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The United Kingdom’s Royal College of Obstetricians and Gynecologists have released a position paper, recommending that pregnant women be advised about potential risks from daily life chemical exposures, including personal care and household chemicals. The paper, Chemical Exposures During Pregnancy: Dealing with Potential, but Unproven, Risks to Child Health, concludes that pregnant women should consider reducing their exposure to ordinary household chemicals:

“Under normal lifestyle and dietary conditions, the level of exposure of most women to individual environmental chemicals will probably pose minimal risk to the developing fetus/baby. However, women who are pregnant are exposed to hundreds of chemicals at a low level. Potentially, this exposure could operate additively or interactively and raises the possibility of ‘mixtures’ effects. On present evidence, it is impossible to assess the risk, if any, of such exposures. Obtaining more definitive guidance is likely to take many years; there is considerable uncertainty about the risks of chemical exposure.

The following steps would however reduce overall chemical exposure:

  • use fresh food rather than processed foods whenever possible.
  • reduce use of foods/beverages in cans/plastic containers, including their use for food storage.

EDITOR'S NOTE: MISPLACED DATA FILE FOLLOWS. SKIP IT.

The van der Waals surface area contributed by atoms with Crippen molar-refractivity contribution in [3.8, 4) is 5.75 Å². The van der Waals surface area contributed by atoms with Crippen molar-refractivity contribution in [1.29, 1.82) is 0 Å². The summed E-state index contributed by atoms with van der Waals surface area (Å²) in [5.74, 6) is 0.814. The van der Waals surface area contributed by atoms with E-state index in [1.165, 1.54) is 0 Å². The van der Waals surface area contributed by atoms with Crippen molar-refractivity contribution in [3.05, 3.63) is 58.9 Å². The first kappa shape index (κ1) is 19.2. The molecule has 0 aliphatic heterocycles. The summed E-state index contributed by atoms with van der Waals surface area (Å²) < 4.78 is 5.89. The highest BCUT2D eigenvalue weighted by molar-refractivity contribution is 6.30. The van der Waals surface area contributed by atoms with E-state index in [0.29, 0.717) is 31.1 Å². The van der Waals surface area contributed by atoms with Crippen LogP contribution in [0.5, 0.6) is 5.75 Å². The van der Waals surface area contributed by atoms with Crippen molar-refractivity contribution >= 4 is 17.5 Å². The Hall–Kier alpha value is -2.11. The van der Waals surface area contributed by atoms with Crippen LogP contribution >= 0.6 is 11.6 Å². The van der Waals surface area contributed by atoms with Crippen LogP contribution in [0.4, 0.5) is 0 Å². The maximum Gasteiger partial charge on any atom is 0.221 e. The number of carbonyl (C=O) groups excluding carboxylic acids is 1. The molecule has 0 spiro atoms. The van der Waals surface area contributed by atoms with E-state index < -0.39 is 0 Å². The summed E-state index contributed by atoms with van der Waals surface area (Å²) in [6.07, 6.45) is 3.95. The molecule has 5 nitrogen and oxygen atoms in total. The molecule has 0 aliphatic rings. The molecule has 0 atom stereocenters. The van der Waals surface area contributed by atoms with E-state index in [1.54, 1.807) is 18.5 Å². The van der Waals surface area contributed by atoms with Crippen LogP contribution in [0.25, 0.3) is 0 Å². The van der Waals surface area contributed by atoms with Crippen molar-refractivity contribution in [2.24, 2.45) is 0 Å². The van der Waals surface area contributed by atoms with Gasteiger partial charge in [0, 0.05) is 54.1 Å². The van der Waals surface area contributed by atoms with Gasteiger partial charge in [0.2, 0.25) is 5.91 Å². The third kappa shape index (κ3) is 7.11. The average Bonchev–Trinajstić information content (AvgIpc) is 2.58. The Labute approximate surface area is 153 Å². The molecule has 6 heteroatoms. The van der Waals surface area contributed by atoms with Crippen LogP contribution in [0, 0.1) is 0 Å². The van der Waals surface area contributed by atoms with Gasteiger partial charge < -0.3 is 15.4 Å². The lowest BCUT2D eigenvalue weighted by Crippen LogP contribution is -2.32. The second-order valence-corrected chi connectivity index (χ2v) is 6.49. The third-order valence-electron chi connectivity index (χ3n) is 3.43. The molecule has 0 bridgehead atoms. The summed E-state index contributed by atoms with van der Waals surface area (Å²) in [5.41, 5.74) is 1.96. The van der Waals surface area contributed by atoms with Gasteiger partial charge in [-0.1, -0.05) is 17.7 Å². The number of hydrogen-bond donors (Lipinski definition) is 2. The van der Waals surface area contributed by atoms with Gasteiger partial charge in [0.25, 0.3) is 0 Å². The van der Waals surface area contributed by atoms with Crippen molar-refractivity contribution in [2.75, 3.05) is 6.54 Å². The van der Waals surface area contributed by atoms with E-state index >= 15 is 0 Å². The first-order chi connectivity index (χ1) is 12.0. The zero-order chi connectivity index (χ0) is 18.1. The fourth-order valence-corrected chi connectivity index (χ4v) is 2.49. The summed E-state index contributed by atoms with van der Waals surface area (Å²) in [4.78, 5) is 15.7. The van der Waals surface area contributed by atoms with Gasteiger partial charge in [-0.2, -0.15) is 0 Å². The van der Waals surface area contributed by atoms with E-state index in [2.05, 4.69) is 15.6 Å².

• minimise the use of personal care products such as moisturisers, cosmetics, shower gels and fragrances.
  • minimise the purchase of newly produced household furniture, fabrics, non–stick frying pans and cars whilst pregnant/nursing.
  • avoid the use of garden/household/pet pesticides or fungicides (such as fly sprays or strips, rose sprays, flea powders).
  • avoid paint fumes.
  • only take over–the–counter analgesics or painkillers when necessary.
  • do not assume safety of products based on the absence of ‘harmful’ chemicals in their ingredients list, or the tag ‘natural’ (herbal or otherwise).

It is unlikely that any of these exposures are truly harmful for most babies, but in view of current uncertainty about risks, especially those relating to ‘mixtures’, these steps will reduce environmental chemical exposures.”

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